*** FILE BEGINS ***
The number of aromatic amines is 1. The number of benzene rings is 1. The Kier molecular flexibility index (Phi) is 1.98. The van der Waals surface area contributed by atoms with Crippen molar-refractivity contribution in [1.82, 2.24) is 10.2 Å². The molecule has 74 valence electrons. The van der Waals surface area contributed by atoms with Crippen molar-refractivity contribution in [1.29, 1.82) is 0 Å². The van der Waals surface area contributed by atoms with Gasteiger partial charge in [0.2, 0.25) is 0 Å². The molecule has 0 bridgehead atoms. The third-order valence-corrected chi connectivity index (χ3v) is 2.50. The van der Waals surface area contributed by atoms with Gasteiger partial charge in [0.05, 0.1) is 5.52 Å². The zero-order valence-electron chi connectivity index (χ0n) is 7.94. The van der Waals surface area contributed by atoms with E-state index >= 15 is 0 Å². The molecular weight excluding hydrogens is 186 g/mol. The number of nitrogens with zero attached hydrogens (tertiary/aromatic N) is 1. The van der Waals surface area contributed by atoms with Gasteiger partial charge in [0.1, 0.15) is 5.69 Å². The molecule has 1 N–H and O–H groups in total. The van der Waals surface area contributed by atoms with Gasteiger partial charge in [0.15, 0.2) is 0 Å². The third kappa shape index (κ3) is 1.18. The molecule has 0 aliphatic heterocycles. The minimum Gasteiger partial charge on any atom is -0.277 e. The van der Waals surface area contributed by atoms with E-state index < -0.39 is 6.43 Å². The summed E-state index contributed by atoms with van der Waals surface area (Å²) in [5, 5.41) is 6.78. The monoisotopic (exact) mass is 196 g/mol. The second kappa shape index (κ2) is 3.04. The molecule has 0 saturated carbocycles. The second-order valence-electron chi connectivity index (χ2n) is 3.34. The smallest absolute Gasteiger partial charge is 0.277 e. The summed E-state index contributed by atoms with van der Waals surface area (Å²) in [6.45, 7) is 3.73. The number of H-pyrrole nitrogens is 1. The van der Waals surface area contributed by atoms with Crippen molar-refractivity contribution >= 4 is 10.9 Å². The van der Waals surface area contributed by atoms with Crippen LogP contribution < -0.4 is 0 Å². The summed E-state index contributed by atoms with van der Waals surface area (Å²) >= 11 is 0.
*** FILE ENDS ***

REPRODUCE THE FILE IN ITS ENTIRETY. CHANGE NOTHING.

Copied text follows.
The number of aromatic amines is 1. The number of benzene rings is 1. The Kier molecular flexibility index (Phi) is 1.98. The van der Waals surface area contributed by atoms with Crippen molar-refractivity contribution in [1.82, 2.24) is 10.2 Å². The molecule has 74 valence electrons. The van der Waals surface area contributed by atoms with Crippen molar-refractivity contribution in [1.29, 1.82) is 0 Å². The van der Waals surface area contributed by atoms with Gasteiger partial charge in [0.2, 0.25) is 0 Å². The molecule has 0 bridgehead atoms. The third-order valence-corrected chi connectivity index (χ3v) is 2.50. The van der Waals surface area contributed by atoms with Gasteiger partial charge in [0.05, 0.1) is 5.52 Å². The zero-order valence-electron chi connectivity index (χ0n) is 7.94. The van der Waals surface area contributed by atoms with E-state index >= 15 is 0 Å². The molecular weight excluding hydrogens is 186 g/mol. The number of nitrogens with zero attached hydrogens (tertiary/aromatic N) is 1. The van der Waals surface area contributed by atoms with Gasteiger partial charge in [0.1, 0.15) is 5.69 Å². The molecule has 1 N–H and O–H groups in total. The van der Waals surface area contributed by atoms with Gasteiger partial charge in [0.15, 0.2) is 0 Å². The third kappa shape index (κ3) is 1.18. The molecule has 0 aliphatic heterocycles. The minimum Gasteiger partial charge on any atom is -0.277 e. The van der Waals surface area contributed by atoms with E-state index < -0.39 is 6.43 Å². The summed E-state index contributed by atoms with van der Waals surface area (Å²) in [5, 5.41) is 6.78. The monoisotopic (exact) mass is 196 g/mol. The second kappa shape index (κ2) is 3.04. The molecule has 0 saturated carbocycles. The second-order valence-electron chi connectivity index (χ2n) is 3.34. The smallest absolute Gasteiger partial charge is 0.277 e. The summed E-state index contributed by atoms with van der Waals surface area (Å²) in [6.45, 7) is 3.73. The number of H-pyrrole nitrogens is 1. The van der Waals surface area contributed by atoms with Crippen molar-refractivity contribution >= 4 is 10.9 Å². The van der Waals surface area contributed by atoms with Crippen LogP contribution < -0.4 is 0 Å². The summed E-state index contributed by atoms with van der Waals surface area (Å²) >= 11 is 0.